THE NATIONAL Parks and Wild- life Service (NPWS) is calling for "hoons" driving four-wheel-drives and trail bikes to stop putting lives at risk by wilfully damaging access trails in local national parks - particularly those used for fire management and emergencies.
NPWS Clarence area manager Andrew Lugg said in the latest incident gates installed to protect fire trails in the Station Creek area of the Southern Yuraygir National Park had been broken, ripped out and the road damaged.
"Most people do the right thing but some four-wheel-drive and trail bike owners don't," Mr Lugg said.
"Unnecessary damage following wet weather can make the road impassable for essential services.
"When these do dry out the taxpayer is left with the cost of repairs which can easily be avoided if people simply acted responsibly.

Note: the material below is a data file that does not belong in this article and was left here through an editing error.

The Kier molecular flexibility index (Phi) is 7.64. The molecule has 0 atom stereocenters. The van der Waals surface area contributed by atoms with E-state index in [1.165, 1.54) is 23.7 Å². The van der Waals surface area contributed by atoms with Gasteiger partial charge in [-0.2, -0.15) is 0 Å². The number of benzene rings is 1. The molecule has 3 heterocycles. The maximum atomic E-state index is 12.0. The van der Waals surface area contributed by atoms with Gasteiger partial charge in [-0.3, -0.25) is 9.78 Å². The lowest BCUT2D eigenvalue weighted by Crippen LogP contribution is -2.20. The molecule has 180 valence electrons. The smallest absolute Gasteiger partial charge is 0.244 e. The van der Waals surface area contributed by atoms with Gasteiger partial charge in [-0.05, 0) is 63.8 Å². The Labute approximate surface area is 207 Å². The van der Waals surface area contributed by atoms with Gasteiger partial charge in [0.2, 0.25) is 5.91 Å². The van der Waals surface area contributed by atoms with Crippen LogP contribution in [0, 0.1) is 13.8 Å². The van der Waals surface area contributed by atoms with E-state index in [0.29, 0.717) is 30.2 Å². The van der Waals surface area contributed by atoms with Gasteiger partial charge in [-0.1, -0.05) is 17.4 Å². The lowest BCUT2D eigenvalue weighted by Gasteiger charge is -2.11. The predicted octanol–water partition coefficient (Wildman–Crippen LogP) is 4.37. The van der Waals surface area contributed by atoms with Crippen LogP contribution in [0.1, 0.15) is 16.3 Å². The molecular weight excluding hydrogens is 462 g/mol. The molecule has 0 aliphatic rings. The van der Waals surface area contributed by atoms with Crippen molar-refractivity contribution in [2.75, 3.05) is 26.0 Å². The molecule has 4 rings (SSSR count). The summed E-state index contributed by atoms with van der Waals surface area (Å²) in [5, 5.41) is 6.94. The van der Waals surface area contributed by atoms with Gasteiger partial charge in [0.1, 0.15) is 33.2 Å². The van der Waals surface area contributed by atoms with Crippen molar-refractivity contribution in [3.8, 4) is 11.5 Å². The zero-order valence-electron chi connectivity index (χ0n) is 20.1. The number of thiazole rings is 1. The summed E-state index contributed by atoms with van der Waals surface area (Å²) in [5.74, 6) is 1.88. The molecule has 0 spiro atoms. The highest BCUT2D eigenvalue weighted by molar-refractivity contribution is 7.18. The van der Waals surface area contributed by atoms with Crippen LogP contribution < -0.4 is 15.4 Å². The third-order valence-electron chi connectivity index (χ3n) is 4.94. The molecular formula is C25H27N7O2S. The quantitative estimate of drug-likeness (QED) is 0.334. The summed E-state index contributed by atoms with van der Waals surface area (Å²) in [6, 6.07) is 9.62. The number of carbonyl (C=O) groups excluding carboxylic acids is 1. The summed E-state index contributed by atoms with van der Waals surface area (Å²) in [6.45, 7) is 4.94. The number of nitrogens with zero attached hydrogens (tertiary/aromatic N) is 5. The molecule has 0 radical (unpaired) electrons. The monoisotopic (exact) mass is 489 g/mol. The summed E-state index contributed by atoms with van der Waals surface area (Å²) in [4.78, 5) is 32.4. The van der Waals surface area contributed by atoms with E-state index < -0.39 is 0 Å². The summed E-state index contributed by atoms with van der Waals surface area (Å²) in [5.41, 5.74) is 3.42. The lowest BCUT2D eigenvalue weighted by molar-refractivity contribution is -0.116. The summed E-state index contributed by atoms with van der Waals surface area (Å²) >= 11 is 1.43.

"Damage also contributes to erosion and is time-consuming and expensive to repair. It also prevents NPWS staff doing their core work such as weed and pest control."
Mr Lugg said so far this summer, the bill for damaged signs, barriers and roads had already exceeded $7000 with the total likely to increase before the season was out.
He said trails such as the ones which have been damaged are actually off-limits to members of the general public.
"Despite the recent wet weather it is important that the fire-trail network is in good working order, for the safety of fire crews and the public," he said.
"This is why management trails are restricted. People should only drive on public roads and all vehicles must be registered and the drivers and riders licensed."
Mr Lugg said NPWS rangers regularly patrolled these trails and people caught in unauthorised areas faced a $300 on-the-spot fine.
Anyone who witnesses illegal activity in national parks around the Clarence Valley was urged to contact Crime Stoppers on 1800 333 000 or the Grafton NPWS office on 6641 1500.
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